UBC Theses and Dissertations

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UBC Theses and Dissertations

Midply shear walls use in non-residential buildings Clarke, Colin Nigel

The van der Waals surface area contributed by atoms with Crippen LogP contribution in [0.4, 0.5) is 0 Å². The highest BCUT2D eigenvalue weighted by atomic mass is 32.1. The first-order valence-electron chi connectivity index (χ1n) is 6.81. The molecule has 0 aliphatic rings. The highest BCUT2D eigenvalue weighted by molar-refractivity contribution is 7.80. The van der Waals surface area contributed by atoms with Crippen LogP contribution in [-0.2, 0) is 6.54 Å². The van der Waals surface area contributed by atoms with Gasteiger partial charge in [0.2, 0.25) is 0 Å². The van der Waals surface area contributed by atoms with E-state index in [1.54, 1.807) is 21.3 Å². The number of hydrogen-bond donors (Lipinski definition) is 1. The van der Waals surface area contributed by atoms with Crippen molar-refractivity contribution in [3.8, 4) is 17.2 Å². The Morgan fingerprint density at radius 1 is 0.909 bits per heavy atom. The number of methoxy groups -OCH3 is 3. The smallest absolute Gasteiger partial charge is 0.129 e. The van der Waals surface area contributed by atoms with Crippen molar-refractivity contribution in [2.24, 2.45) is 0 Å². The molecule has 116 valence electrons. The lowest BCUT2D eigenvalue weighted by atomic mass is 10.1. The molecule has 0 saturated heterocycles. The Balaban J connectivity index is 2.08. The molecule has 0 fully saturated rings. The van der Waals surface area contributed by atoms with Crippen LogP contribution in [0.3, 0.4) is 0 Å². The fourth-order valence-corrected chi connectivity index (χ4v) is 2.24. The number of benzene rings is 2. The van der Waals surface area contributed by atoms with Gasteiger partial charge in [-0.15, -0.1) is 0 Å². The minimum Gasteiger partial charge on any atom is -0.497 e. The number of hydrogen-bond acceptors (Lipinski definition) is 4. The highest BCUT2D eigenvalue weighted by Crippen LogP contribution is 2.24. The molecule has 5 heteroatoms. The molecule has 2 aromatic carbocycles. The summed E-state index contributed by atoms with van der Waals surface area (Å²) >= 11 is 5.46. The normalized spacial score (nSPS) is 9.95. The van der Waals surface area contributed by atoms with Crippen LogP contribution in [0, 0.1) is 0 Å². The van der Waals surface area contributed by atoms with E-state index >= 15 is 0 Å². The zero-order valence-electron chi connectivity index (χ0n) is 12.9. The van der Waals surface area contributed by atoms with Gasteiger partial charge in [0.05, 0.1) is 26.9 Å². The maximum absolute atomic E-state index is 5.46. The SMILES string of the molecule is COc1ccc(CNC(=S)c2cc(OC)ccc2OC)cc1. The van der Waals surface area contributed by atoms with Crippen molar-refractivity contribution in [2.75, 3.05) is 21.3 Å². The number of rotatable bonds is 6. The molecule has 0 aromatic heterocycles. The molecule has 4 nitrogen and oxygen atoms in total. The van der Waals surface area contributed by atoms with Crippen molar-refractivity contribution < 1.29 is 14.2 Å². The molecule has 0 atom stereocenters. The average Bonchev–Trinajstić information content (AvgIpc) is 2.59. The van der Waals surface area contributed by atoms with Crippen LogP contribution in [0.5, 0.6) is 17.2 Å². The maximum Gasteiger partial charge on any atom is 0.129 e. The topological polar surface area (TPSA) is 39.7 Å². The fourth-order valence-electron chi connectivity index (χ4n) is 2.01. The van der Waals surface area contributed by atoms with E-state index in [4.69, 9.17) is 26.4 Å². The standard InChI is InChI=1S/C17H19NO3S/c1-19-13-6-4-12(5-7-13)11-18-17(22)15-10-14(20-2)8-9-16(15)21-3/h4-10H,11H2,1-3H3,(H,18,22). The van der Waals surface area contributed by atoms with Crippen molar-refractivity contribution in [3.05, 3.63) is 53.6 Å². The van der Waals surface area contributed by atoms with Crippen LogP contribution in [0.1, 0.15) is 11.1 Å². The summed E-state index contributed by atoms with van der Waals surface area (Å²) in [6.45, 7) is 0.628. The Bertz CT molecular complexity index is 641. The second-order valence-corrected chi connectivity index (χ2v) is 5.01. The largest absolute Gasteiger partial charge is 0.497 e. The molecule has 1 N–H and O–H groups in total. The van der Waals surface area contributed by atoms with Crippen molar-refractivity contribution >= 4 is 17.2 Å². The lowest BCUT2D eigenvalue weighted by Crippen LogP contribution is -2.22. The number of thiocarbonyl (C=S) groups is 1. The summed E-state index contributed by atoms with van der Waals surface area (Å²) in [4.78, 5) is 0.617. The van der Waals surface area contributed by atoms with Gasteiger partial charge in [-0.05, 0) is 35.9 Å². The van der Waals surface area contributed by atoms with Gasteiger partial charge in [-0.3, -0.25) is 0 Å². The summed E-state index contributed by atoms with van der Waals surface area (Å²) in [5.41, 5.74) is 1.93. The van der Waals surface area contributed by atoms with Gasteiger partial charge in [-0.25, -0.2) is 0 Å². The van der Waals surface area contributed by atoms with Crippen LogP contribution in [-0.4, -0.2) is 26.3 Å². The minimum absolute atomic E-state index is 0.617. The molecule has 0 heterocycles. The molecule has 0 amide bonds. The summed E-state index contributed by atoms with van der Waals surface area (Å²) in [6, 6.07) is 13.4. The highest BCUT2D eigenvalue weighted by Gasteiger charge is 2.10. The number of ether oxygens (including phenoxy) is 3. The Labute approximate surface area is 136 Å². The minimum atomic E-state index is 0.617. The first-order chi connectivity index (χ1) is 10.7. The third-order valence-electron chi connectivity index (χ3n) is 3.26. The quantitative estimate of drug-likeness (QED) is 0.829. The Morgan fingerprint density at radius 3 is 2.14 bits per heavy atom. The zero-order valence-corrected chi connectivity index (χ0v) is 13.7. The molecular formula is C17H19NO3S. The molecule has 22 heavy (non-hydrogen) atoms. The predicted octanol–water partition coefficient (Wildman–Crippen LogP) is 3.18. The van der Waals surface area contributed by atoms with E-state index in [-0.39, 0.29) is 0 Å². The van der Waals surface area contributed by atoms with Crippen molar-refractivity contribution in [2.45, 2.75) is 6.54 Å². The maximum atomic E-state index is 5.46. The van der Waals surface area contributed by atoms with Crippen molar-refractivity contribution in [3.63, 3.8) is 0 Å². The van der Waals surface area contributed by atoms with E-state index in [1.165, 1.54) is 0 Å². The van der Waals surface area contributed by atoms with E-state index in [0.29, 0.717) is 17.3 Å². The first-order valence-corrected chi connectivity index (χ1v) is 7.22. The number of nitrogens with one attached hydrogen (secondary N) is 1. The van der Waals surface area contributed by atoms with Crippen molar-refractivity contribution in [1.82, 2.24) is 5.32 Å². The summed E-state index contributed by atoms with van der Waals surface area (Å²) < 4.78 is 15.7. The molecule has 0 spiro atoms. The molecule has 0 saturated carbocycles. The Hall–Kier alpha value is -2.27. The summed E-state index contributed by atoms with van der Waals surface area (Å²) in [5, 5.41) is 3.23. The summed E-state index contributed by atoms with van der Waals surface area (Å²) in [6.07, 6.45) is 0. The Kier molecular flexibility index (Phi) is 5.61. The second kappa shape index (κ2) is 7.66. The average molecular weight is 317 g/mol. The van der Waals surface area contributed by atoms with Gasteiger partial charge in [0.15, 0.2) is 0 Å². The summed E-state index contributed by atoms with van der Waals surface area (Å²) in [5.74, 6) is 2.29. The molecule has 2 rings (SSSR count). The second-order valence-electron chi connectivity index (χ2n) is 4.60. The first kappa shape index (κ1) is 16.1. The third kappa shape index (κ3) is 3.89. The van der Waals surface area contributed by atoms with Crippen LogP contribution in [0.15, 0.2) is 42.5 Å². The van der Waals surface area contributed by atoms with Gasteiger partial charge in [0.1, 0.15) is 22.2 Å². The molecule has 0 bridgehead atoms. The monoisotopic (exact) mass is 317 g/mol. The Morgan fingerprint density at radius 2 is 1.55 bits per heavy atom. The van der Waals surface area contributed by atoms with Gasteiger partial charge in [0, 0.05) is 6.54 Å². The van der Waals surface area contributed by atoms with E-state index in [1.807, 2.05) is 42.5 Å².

The MIDPLY shear wall has been developed to be used as a structural system for severe earthquakes. This type of construction has emerged as a viable alternative to concrete and steel for non-residential buildings. The MIDPLY shear wall utilizes a novel arrangement of sheathing and framing members with a special nailing technique. The MIDPLY joints have a different failure mode from that which is observed in standard shear walls. The study reported in this thesis focuses on the response of the MIDPLY shear wall due to monotonic and cyclic tests; the response of an increase size in the cross-section members of the MIDPLY shear wall; and also the evaluation of the design and performance of hold-down connections at the boundary end studs of the MIDPLY shear wall. Previously tested MIDPLY shear walls showed that the boundary end stud hold-down connection is a very critical component in the performance of the MIDPLY shear wall. After a simplified analysis of 2 possible hold-down connections (see Fig. 7, 8, 9 and 10), hold-down connection #2 was selected as the most viable option since it had the ability to withstand large lateral forces. For non-residential buildings we expect a larger lateral force when compared to residential buildings. Therefore the cross-section of the members in the MIDPLY shear wall was increased and the number of boundary end studs was modified. These measures resulted in an increase in the lateral force capacity with the use of hold-down connection #2. The experimental results were used to verify an analytical model representing the MIDPLY shear wall in load-displacement characteristics. Recommendations and future research will also be discussed to show the way for further performance optimization of the wall system.

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